- By Jamie Shea
There is much room for improvement in the policy arena, none least of which relates to our approach to diversity and inclusion. Both need to be a crucial element in, and at the heart of, all policies. Climate policy is no exception. The everyday life of citizens around the globe will be affected by climate change at some point in the near future, if it hasn’t been already. To ensure that the policies written, and the actions taken, have a strong support base among all of us, it’s crucial that individual voices are heard and represented in the policy cycle.
Having a small group of bright minds formulate policies and action plans relating to the climate will not be received well if those bright minds all look alike. It limits discussion and idea sharing, and lacking diversity of thoughts, insights and personal experiences risks missing out on the key ideas that can solve the climate crisis. True dialogue and idea sharing can only be achieved through diversity. As such, climate policy needs to be radically inclusive to enable a multi-stakeholder analysis and fresh approach.
How can we ensure meaningful participation and representation of women, youth and disadvantaged communities in climate action? The answer is to ask them and involve them directly, while ensuring that such outreach and inclusion is part of an ongoing process, rather than a one-time thing. It can start from the bottom up at workplaces. If a work culture is not sufficiently representative of EU citizens, ask why not and if it can be addressed via hiring initiatives. In most cases, that means leaving the bubble. The classist phrase: ‘we wanted a diverse team, but we couldn’t find them’ doesn’t cut it anymore. There are many women, young people and members of disadvantaged communities among EU citizens that have the brainpower and willingness to contribute to climate policy, but companies and organisations must make it a top priority to search for them, identify them, include them, and most importantly, give them a permanent seat at the table.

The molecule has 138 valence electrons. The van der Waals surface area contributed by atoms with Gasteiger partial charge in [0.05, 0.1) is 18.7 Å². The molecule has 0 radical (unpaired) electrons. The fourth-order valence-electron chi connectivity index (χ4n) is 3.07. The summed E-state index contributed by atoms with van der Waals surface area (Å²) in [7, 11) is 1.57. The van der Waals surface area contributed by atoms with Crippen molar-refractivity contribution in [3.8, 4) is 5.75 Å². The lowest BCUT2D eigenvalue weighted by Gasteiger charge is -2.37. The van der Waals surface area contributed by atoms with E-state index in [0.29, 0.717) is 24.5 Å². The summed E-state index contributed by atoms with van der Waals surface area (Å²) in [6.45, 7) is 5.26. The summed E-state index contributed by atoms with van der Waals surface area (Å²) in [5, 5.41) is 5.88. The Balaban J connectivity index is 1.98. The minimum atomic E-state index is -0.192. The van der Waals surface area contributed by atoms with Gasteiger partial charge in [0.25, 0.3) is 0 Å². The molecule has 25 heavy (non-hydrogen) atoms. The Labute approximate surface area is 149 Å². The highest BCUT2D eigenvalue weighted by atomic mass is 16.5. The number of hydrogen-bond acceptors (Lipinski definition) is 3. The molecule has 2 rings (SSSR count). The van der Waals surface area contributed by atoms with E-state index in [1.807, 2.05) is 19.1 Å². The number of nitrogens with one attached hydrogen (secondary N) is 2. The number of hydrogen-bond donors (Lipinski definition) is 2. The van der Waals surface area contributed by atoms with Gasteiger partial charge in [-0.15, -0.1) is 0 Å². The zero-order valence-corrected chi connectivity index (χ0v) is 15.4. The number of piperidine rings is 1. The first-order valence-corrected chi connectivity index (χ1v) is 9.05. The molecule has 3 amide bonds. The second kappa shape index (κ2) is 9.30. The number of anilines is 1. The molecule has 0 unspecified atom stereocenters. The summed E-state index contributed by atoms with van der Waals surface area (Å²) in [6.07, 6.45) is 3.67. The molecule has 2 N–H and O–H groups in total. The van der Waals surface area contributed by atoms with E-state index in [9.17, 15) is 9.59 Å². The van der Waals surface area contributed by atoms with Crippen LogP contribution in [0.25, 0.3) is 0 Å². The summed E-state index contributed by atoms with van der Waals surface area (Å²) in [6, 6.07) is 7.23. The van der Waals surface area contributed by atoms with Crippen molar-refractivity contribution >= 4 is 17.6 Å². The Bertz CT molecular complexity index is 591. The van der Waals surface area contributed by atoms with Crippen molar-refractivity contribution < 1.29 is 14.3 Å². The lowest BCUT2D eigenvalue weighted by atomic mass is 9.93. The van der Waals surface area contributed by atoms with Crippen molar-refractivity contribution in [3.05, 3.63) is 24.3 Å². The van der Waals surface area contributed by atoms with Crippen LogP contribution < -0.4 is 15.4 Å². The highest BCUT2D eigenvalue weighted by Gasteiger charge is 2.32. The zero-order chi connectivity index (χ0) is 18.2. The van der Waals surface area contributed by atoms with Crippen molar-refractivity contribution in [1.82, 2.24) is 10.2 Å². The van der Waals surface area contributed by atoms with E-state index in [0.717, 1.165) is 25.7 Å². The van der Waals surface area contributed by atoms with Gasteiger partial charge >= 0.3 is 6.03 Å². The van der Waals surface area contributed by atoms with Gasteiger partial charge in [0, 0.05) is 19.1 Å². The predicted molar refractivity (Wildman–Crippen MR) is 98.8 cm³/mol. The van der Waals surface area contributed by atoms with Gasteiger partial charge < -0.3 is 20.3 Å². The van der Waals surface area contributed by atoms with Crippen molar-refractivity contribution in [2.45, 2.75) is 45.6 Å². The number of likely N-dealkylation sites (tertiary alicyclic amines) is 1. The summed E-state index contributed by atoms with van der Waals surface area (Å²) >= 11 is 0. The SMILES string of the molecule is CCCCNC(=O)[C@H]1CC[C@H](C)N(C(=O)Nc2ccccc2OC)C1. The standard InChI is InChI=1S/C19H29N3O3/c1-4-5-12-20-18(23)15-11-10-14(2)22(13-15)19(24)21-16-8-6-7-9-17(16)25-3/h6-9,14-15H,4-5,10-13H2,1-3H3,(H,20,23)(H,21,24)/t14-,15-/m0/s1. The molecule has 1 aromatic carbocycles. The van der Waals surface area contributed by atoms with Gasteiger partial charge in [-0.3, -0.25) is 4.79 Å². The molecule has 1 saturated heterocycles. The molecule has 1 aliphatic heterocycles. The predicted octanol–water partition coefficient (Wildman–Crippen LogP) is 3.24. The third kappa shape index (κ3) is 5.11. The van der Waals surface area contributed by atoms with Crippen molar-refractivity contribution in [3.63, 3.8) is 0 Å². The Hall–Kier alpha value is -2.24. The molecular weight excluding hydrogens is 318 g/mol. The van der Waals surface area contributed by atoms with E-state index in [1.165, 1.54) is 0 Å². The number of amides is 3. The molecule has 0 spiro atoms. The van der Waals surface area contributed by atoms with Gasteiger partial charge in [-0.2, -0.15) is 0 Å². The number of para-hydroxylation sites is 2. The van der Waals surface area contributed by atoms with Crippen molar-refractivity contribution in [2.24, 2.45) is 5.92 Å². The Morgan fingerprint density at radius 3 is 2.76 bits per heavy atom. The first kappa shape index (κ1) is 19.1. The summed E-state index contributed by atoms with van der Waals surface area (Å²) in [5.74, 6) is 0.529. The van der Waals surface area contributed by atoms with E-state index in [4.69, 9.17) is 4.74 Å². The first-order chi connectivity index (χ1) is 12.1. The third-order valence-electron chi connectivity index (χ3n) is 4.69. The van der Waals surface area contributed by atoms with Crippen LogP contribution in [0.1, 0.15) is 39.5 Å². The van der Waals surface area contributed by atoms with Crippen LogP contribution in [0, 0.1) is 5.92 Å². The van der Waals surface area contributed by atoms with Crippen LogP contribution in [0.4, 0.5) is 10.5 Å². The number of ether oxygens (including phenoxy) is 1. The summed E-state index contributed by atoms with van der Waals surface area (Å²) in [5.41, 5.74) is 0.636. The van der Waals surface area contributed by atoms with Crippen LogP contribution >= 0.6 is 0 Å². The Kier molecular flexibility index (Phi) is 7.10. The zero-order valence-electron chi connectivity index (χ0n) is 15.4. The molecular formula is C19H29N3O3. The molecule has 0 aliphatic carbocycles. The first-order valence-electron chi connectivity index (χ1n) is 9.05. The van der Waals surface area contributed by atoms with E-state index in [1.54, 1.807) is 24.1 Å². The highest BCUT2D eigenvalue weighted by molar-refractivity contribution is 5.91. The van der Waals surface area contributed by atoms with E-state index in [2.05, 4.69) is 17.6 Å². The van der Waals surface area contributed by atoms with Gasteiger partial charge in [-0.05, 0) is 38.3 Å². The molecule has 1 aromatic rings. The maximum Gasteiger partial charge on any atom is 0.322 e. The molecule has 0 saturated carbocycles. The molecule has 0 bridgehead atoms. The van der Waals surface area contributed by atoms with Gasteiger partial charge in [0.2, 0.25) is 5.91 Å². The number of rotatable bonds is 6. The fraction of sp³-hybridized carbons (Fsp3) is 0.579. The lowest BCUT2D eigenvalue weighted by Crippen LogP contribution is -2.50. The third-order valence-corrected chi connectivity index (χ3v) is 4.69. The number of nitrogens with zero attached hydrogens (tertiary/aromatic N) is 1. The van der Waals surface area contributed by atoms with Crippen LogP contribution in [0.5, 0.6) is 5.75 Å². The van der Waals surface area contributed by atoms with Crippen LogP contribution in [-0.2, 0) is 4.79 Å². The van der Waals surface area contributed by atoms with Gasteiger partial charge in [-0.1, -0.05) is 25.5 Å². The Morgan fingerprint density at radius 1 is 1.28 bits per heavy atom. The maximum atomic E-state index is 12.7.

Policymakers should constantly ask themselves questions like: how will this policy affect different communities?
In short, inclusion starts with meaningful involvement and participation. Climate action should work to benefit of all the communities it affects, not just one or two. Policymakers should constantly ask themselves questions like: how will this policy affect different communities? Is this action benefiting the majority, or just a small group of people? Who was involved in writing the policies? Have we included or considered a wide and diverse range of EU citizens? What these questions signal is that there is still great room for improvement in this arena.
Mainstreaming the importance of diversity in climate action will be one of the key challenges of the next decade. But a wealth of voices is out there and the resources available to hear them are propitious.
Firstly, the abilities to harvest ideas and crowdsource for input on climate policy and action plans is one such area of great potential. Get as many people and organisations as possible involved in the process through online campaigns, discussion forums and media outlets. If diverse messages are to be heard, this is the arena in which they will thrive.